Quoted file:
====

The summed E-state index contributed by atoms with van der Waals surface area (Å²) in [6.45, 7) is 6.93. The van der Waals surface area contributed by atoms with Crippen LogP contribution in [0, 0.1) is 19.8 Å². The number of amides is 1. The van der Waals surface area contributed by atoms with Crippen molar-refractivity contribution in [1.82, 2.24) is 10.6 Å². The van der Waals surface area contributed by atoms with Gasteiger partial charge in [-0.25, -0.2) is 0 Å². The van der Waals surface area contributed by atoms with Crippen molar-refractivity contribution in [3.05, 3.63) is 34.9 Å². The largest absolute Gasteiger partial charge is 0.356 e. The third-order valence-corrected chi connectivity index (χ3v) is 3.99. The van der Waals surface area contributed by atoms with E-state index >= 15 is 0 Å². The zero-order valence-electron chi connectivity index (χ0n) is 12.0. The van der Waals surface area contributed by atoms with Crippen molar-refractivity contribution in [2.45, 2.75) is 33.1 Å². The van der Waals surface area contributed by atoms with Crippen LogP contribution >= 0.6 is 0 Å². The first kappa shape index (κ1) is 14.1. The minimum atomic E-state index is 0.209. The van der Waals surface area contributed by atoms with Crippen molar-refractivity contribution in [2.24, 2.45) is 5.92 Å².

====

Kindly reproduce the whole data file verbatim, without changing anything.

The summed E-state index contributed by atoms with van der Waals surface area (Å²) in [6.45, 7) is 6.93. The van der Waals surface area contributed by atoms with Crippen LogP contribution in [0, 0.1) is 19.8 Å². The number of amides is 1. The van der Waals surface area contributed by atoms with Crippen molar-refractivity contribution in [1.82, 2.24) is 10.6 Å². The van der Waals surface area contributed by atoms with Gasteiger partial charge in [-0.25, -0.2) is 0 Å². The van der Waals surface area contributed by atoms with Crippen molar-refractivity contribution in [3.05, 3.63) is 34.9 Å². The largest absolute Gasteiger partial charge is 0.356 e. The third-order valence-corrected chi connectivity index (χ3v) is 3.99. The van der Waals surface area contributed by atoms with E-state index >= 15 is 0 Å². The zero-order valence-electron chi connectivity index (χ0n) is 12.0. The van der Waals surface area contributed by atoms with Crippen molar-refractivity contribution in [2.45, 2.75) is 33.1 Å². The van der Waals surface area contributed by atoms with Crippen LogP contribution >= 0.6 is 0 Å². The first kappa shape index (κ1) is 14.1. The minimum atomic E-state index is 0.209. The van der Waals surface area contributed by atoms with Crippen molar-refractivity contribution in [2.24, 2.45) is 5.92 Å².